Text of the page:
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'You're seeing the rule of law basically torched': Russia nationalizes its passenger jets

March 16, 2022
4 min read
'You're seeing the rule of law basically torched': Russia nationalizes its passenger jets
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Russia's war in Ukraine is hitting the aircraft leasing industry hard, upending the internationally agreed-upon norms of aircraft financing.

Russian airlines lease around 500 aircraft from foreign companies. A law signed this week by Russian president Vladimir Putin allows these carriers to continue to operate these aircraft on domestic flights, even after the lessors cancel the leases, according to the state-owned TASS news agency.

It's a repudiation of foreign-owned debt — and the rule of law, said aviation consultant and former airline executive Robert Mann.

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"You're seeing the rule of law basically torched," Mann said in an interview with TPG. "It's essentially walking away from the rule of law that a rational nation upholds, and we're just seeing them walk away from that."

Most of those aircraft are currently in Russia, giving the lessors little hope in recovering these multi-million dollar assets.

"I don't know how you do that under these circumstances," Mann said. "That seems to be beyond any movie that you're gonna see on Netflix — that just seems to be an impossibility."

An Aeroflot Airbus A350. (Photo by Miquel Ros for The Points Guy)

There's also the issue of spare parts and manufacturer-provided services. A combination of sanctions and unilateral actions by Boeing, Airbus and engine manufacturers mean that Russia is now cut off from receiving the parts and service support necessary to maintain its fleet of nationalized aircraft. This means that everything from hydraulic pumps to aeronautical charts provided by a company called Jeppesen, which is owned by Boeing, are now off-limits.

"Airplanes will be grounded as no additional parts are available to fix them," Mann said, adding that some aircraft are likely to be permanently parked and raided for spare parts. On the parts front, it will possibly be a situation similar to that of Iran, which was cut off from Western supply chains following the 1979 Iranian Revolution yet was able to maintain an airline industry and a fleet of western aircraft.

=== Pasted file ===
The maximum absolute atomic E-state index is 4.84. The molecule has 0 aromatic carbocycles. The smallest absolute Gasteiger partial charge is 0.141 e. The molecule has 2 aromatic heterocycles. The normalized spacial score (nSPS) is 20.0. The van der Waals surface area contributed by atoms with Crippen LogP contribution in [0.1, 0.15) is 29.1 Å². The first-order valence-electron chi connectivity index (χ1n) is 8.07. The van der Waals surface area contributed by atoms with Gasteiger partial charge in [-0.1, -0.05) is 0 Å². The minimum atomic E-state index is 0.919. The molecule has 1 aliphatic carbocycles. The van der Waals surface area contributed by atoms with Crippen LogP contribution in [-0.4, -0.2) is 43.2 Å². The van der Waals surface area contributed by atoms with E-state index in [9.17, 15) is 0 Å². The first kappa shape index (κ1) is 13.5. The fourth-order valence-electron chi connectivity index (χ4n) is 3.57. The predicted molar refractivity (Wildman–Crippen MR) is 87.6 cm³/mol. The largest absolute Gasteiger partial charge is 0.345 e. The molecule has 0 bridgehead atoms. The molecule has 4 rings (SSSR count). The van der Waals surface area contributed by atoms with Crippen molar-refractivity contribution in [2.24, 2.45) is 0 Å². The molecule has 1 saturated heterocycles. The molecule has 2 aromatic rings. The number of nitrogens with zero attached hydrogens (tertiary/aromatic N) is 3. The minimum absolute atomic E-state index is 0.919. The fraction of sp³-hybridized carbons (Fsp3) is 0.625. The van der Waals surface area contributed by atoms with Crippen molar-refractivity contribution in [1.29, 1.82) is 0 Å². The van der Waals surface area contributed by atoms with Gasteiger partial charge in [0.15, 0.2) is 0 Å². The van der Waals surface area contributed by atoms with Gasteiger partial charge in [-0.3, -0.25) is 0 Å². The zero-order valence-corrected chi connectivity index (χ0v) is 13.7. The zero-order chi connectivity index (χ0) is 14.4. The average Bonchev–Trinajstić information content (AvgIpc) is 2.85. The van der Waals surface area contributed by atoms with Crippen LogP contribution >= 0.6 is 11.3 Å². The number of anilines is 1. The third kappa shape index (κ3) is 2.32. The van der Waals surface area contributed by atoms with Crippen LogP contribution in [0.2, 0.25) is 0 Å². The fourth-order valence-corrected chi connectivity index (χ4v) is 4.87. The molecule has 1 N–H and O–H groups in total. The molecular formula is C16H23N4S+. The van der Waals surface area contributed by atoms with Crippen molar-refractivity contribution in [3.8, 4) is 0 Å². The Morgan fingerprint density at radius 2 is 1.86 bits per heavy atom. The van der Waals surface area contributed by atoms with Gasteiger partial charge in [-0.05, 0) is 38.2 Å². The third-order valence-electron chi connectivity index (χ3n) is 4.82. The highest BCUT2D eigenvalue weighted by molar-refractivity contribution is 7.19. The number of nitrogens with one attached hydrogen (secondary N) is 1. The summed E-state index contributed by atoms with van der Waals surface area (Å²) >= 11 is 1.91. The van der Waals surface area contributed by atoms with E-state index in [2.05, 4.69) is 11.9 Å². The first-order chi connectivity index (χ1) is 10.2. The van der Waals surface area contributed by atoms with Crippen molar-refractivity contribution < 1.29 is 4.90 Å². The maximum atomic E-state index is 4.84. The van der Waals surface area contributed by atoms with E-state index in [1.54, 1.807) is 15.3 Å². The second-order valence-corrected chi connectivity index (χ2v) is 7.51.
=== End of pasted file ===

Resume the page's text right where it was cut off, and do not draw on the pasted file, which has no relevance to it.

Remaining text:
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There could be safety implications to this strategy, Mann said.

"I don't like to think that anybody would knowingly operate an aircraft that wasn't airworthy," he said. "But I don't know that there's enough information to even know if that's the case."

More: Should you change your European travel plans in light of Russia’s invasion of Ukraine?

There are also legal changes happening. Nearly 75% of Russian-operated aircraft were registered in Bermuda, according to the aviation consulting firm IBA, and that nation has now suspended those registrations over safety concerns. Russian operators are now dual-registering those aircraft in Russia, something that the International Civil Aviation Organization, the United Nations' aviation body, says is inconsistent with its core principles due to ambiguity about safety oversight.

"Again, that's, that's kind of part and parcel of the walking away from the rule of law," Mann said. "It's walking away from the rule of oversight in that particular case."

Traditionally, aircraft lessors and financiers would look at financial risk as the primary component of their due diligence conducted as part of a leasing deal. Russia's actions might change that going forward — especially for deals being done with airlines that operate in autocratic countries, Mann said.

"Now you have a much bigger issue and that is the due diligence on sovereign risk and literally the rule of law," he said. "If you give operational custody of an asset to someone who would then just ... steal it, that's the sort of risk that no one has really ever had to consider. Why would you even consider doing business in a situation like that?"

Featured photo by Leonid Faerberg/SOPA Images/LightRocket via Getty Images.

Featured image by SOPA Images/LightRocket via Getty Images
Editorial disclaimer: Opinions expressed here are the author’s alone, not those of any bank, credit card issuer, airline or hotel chain, and have not been reviewed, approved or otherwise endorsed by any of these entities.

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